Chill Out for Arc Worldwide

Here are a couple posters I shot for Arc Worldwide for Icehouse beer. These were shot in Chicago last year and running in your finer liquor establishment now. Steal one!

Hardball Fantasy

It's been 66 years since the Chicago Cubs have been in a World Series. (103 years since they won) The south side Chicago White Sox are better off having just won World Series in 2005. None-the-less, baseball fans hope that each new season will be THEIR YEAR. The crew over at Time Out Chicago dreamed up a little fantasy of their own for this weeks baseball season issue.

I was asked to make an image of two hardcore Chicago baseball fans invoking lucky superstitions to bring fortune to their team this year. Time Out liked my idea to have an appearance by the Billy Goat famous for the curse cast upon the 1945 Cubs during their last chance at a Series win.

Using 8 original seats borrowed from Wrigley Field, two funny looking dudes and a petting zoo goat, I assembled the cover by doing an in-studio shoot. Some 12 pieces were shot separately and retouched as one seamless image.

Time Out Associate Art Director, Carrie Ferris enjoys livestock detail.

The challenge was not so much how to technically create what appears to be the nosebleed section at a ball park on a limited budget, but how to keep the goat from peeing on the floor. I quickly realized it was futile, put on my rubber boots and went to work.

Me photographing the goat plates.

Stylist-Liz Klafeta
Talent-Planet Earth Agency
Asistant-Krystina Archer
Make-up- Jennifer Brown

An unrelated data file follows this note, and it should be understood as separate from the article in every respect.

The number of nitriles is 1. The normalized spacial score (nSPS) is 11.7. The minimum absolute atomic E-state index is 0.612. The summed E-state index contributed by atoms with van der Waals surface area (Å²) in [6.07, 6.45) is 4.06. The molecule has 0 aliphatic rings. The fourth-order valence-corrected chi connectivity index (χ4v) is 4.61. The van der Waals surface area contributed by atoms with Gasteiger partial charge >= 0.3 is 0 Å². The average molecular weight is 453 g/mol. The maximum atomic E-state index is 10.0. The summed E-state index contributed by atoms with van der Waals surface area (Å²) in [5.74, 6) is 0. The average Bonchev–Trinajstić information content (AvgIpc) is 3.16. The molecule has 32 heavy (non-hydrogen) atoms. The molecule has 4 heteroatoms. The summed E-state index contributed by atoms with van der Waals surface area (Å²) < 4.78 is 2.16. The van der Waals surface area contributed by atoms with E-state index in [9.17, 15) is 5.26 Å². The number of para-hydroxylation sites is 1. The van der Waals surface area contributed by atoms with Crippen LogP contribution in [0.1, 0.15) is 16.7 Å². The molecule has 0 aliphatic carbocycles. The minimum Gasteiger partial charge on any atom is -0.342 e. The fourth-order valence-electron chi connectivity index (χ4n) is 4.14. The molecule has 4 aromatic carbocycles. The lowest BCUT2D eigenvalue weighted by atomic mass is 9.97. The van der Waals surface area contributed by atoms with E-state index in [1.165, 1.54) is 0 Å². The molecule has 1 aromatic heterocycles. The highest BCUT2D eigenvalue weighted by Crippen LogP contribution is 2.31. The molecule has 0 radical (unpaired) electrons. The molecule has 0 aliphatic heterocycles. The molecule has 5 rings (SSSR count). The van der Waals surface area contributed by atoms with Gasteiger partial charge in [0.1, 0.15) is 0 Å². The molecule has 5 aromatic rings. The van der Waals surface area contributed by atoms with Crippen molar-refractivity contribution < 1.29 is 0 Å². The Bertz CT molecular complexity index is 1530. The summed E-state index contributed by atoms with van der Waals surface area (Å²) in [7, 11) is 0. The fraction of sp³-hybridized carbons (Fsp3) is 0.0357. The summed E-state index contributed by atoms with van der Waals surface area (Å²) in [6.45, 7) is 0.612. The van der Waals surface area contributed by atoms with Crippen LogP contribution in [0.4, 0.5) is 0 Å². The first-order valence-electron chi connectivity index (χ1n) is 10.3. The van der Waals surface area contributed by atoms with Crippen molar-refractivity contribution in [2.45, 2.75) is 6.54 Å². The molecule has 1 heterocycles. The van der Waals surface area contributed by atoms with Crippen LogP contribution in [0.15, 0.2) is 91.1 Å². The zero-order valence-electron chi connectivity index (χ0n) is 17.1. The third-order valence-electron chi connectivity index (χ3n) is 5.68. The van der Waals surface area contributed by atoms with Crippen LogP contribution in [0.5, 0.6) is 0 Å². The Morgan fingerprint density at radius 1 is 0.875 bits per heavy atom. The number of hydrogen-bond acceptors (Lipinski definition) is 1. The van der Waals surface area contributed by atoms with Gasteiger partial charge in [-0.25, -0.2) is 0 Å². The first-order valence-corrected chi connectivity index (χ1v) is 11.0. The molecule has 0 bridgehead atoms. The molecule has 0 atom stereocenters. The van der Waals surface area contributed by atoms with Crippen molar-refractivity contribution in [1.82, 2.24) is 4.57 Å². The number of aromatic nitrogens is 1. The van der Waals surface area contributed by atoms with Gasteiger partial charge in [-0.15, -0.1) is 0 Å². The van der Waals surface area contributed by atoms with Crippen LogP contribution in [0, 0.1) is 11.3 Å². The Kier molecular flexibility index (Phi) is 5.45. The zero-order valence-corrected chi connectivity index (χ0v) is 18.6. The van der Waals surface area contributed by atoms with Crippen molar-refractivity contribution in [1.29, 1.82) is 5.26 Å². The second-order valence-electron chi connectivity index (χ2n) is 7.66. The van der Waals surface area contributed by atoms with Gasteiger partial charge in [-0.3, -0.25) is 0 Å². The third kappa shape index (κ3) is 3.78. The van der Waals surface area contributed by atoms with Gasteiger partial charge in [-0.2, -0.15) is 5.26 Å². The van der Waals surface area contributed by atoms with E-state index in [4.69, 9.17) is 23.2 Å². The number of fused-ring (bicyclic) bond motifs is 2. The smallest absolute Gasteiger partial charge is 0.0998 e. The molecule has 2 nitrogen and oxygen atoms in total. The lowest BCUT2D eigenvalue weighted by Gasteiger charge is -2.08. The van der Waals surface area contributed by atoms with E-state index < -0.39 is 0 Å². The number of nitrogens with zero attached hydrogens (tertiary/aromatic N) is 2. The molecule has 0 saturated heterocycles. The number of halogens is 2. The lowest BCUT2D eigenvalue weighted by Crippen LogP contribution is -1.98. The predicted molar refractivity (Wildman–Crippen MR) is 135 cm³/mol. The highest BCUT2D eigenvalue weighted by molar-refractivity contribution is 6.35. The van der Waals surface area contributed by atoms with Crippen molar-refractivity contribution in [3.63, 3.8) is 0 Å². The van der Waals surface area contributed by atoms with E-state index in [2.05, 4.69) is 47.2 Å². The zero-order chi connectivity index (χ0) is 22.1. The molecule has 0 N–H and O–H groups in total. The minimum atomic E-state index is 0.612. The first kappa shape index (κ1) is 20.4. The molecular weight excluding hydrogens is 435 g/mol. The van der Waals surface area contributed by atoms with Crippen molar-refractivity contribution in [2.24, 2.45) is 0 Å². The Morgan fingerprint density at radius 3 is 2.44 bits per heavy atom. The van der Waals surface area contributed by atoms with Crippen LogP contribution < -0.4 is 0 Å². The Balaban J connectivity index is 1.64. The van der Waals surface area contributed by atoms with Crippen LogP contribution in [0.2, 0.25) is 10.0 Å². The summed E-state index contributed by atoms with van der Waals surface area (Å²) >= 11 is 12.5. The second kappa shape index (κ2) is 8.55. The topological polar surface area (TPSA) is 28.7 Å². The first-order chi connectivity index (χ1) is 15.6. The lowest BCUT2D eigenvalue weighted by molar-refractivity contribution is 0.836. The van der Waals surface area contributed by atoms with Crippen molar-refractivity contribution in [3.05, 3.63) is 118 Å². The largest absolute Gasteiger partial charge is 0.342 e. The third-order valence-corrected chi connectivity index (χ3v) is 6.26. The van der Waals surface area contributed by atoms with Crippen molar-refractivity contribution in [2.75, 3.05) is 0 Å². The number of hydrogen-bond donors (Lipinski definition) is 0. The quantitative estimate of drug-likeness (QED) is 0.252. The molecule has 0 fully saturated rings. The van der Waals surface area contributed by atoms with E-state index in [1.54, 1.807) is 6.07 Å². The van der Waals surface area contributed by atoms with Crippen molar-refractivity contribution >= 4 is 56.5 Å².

Retoucher-Tim Blokel
Photo Editor-Martha Williams
Assoc. Art Director-Carrie Ferris

Fffffffriigggggid frame.

When we arrived at Chicago's 39th street beach in two vehicles and a bag of Subway sandwiches, the place was crawling with cops. Five police cars scattered the parking lot with all occupants eating their lunches. Not good. I was there to do a run-and-gun photo shoot for a magazine on a budget and rightfully should have called the Chicago Film Office for a permit costing many hundreds of dollars. Not really an option. After unsuccessfully waiting for the cops to leave I decided that we were "art students" or shooting for Oprah (either usually charms the authorities). We unloaded the truck.

I was shooting a photo illustration for Runner's World Magazine about an online service that rates your body's recovery and advises you to take a break or go for a run. The creative direction was to show a runner resting in a chair while another considers that he should take a break too. It was winter, snowing, gray and blustery. Non-seasonal locations were limited, so I took it to the lake shore running path to avoid signs of winter. Or so I thought.

Under the layers of sleeping bags, blankets and improvised hats, these dudes wore extra-light running clothes.

Part of my job is to just get-it-done despite the odds. Beyond the cops about to bust me for lack of paperwork my other challenge was to make a blue-sky summer day of late winter in Chicago. This day began with light snow and the windchill left temperature hovering in the low 20's. A stiff wind along Lake Michigan sent white surf repeatedly topping the seawall, threatening my electronic lighting gear. We pressed on.

The lake frequently overtook the seawall threatening to drench our gear.

We placed the props: one $30 reclining chair from Craigslist, one flag built from a trip to Home Depot, and a table "on loan" from Target on the driest part of the path. Once lit the guys dashed out from under their blankets and sleeping bags. They assumed their positions and gave me 30 second performances before retreating beneath their cocoons. I had them repeat this drill again and again until I shot all the necessary parts for compositing (or rather, until I was about to get punched by two icy male models).

You'd never guess it was 20 degrees.

The skies cleared for a time toward the end and I shot the sunny sky which replaced the gray that dominated 99% of my shots that day. Within a few hours at the computer all pieces were assembled and the final was uploaded to the magazine. All extremities intact. The lessons learned here were two: Bring hot beverages to winter location shoots; everyone will feel better. And never fear a cop on his lunch break; he could probably care less.